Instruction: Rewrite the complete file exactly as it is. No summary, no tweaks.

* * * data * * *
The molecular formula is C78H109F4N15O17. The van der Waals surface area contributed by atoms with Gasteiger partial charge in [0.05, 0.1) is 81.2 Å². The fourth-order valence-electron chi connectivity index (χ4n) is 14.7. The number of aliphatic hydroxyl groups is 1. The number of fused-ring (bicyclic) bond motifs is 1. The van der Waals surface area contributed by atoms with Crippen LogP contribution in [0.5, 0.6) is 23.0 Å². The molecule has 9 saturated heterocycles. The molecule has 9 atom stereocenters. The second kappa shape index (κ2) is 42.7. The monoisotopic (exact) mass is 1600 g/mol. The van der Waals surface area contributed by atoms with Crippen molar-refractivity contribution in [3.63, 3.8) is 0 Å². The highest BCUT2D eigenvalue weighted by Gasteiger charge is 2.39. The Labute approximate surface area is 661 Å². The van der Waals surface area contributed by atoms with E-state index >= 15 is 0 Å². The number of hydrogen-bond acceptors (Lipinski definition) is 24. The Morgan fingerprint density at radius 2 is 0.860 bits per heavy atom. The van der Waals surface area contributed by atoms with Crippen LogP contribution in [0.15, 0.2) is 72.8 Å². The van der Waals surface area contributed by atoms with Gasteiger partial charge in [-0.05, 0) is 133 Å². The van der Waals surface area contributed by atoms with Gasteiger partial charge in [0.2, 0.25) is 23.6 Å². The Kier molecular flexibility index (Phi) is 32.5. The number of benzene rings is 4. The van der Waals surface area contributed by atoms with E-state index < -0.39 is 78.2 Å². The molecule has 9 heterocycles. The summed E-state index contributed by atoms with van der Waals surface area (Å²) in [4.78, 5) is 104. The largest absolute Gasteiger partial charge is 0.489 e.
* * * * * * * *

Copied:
The molecular formula is C78H109F4N15O17. The van der Waals surface area contributed by atoms with Gasteiger partial charge in [0.05, 0.1) is 81.2 Å². The fourth-order valence-electron chi connectivity index (χ4n) is 14.7. The number of aliphatic hydroxyl groups is 1. The number of fused-ring (bicyclic) bond motifs is 1. The van der Waals surface area contributed by atoms with Crippen LogP contribution in [0.5, 0.6) is 23.0 Å². The molecule has 9 saturated heterocycles. The molecule has 9 atom stereocenters. The second kappa shape index (κ2) is 42.7. The monoisotopic (exact) mass is 1600 g/mol. The van der Waals surface area contributed by atoms with Crippen molar-refractivity contribution in [3.63, 3.8) is 0 Å². The highest BCUT2D eigenvalue weighted by Gasteiger charge is 2.39. The Labute approximate surface area is 661 Å². The van der Waals surface area contributed by atoms with E-state index >= 15 is 0 Å². The number of hydrogen-bond acceptors (Lipinski definition) is 24. The Morgan fingerprint density at radius 2 is 0.860 bits per heavy atom. The van der Waals surface area contributed by atoms with Crippen LogP contribution in [0.15, 0.2) is 72.8 Å². The van der Waals surface area contributed by atoms with Gasteiger partial charge in [-0.05, 0) is 133 Å². The van der Waals surface area contributed by atoms with Gasteiger partial charge in [0.2, 0.25) is 23.6 Å². The Kier molecular flexibility index (Phi) is 32.5. The number of benzene rings is 4. The van der Waals surface area contributed by atoms with E-state index < -0.39 is 78.2 Å². The molecule has 9 heterocycles. The summed E-state index contributed by atoms with van der Waals surface area (Å²) in [4.78, 5) is 104. The largest absolute Gasteiger partial charge is 0.489 e.